Starting something new is one of the biggest challenges in life, whether it’s moving to a new place or launching a new business. Chad Dickerson, Etsy CEO, set the tone of the day by telling us how he found the courage to do what he really wanted to do. Yes, there are always a ton of reasons not to change, not to try. So how to overcome your fear? By starting somewhere. Anywhere. “Courage comes from doing,” Chad said. Once you started you have to persist. You make some mistakes, that’s normal; the main thing to keep in mind is that you learn something everytime you failed. And then, always be true to yourself; when in doubt, go with your heart.

2. How Etsy success works for newbies

Danielle Maveal started selling on Etsy 4 years ago and as being now Etsy’s Seller Education lead, she shared tips for the beginners. Etsy has 15 000 members. They sell products which are vintage or handmade or supplies to make them. Danielle was really enthusiastic and as she emphasized, ‘with Etsy, it’s not only opening a shop, it’s about values.” She shared practical insights about how to use keywords (must be clear and detailed) or social media (it’s all about storytelling: sharing your unique point of view, of inspiration). And of course, being consistent so you keep investing time, editing and sharing.

3. Ways to use fashion as a vehicle for social change

Dr Grace McQuilten narrated us the story of The Social Studio, a social business in fashion industry, adressing the issue of refugees in Melbourne. Starting from scratch 3 years ago, The Social Studio is now a fashion label, a retail space, a cafe and a printing studio. “It’s a complex solution to a complex problem”, Grace confessed. Employing 20 people, training 35 students a year in association with the fashion school, the social studio has 5 outlets accross Australia and studies the possibility to be present in Sydney.

4. How to boost your creative business through networking

Hard to believe that Valerie Khoo used to hate giving speeches and networking as she was one of the most interesting speakers of the event. Valerie is the founder of Sydney Writers Centre, a journalist, a blogger and an author. So she had a lot to share about how to make the most of your networking opportunities: both in person and online. It’s all about to connect with your customers and continuing the conversation, building your community as we trust recommendations of people in our community. In real-life networking events can be scary but “if you force yourself, you’ll end up by liking it!”, confirmed Valerie. Overall, always remember that “your network is your networth”.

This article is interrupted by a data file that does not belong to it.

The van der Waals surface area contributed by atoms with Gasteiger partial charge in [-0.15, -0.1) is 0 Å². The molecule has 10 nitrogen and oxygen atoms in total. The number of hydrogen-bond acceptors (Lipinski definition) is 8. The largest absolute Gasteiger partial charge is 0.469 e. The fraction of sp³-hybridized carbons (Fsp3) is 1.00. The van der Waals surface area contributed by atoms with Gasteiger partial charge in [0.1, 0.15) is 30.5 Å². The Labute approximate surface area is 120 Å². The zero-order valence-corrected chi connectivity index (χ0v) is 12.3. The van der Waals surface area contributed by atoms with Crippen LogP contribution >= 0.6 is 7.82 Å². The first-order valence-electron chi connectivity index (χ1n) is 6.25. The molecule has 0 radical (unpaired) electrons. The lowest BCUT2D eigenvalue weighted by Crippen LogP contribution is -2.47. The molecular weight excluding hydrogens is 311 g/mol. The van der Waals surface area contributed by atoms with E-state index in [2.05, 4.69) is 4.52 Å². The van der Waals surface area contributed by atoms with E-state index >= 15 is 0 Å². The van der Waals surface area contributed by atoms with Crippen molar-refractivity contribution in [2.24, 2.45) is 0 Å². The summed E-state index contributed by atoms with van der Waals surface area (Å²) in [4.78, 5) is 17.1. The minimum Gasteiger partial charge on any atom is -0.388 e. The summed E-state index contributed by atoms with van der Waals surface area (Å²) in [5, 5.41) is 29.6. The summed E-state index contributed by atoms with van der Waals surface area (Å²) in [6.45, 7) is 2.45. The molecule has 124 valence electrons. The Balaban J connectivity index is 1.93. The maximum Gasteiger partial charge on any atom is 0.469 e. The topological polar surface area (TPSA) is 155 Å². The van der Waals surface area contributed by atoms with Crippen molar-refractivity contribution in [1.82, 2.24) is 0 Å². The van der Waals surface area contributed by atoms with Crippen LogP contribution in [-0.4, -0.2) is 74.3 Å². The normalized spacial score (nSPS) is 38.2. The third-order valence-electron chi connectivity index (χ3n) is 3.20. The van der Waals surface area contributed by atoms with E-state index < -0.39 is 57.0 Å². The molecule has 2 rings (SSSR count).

5. The story of the garage sale trail

It began as part of a local creative community festival in Bondi in May 2010. In April 2011 it went national and was activated in locations all over Australia. In May 2012, more than 150 000 people participated in event nationally. According to Darryl Nichols and Andrew Valder, 3 keywords explain this amazing success story: sustainability, community and creativity. The general idea is to “encourage recycling and relationships between neighbors.” People just adore the idea to make money and celebrate community. “Commerce is powerful when it’s fun and social.”

6. DIY Media and PR: a practical guide

There weren’t enough seats for the last conference of the day! People were really keen to learn all the secrets on how to reach their favorite journalist and get coverage in the media. Jo Walker, editor at Frankie Magazine, and Lexi Kentmann blogger at PottyMouthMama, provided basic rules such as: keep your media release short and simple, error-free and  addressed to the right person. Rather than sending randomly your media release to 100 magazines, carefully choose your target. When you send your email, be sure that it contains all the information needed, in the limit of 300-400 words, with pictures in low resolution. Timing is a key component of success: always think ahead, at least 2 months for a bi-monthly magazine.

This is only a small glimpse of the Etsy Success Sydney 2012. To find out more stay connected on Twitter with @EtsyAU. Also check out some snaps from the event on the Fetch Sydney Facebook page.

About our Amabassador // Delphine Vuagnoux is a Communications officer, working for corporate and not-for-profits sectors. She is passionate about social change and is an idealistic: she believes that all together, with a collaborative approach, we can make this world a better place to live. She just obtained a Master in Public Relations and Advertising at the University of New South Wales, Sydney. Connect with Delphine via @delphinevuagnou.

%d bloggers like this: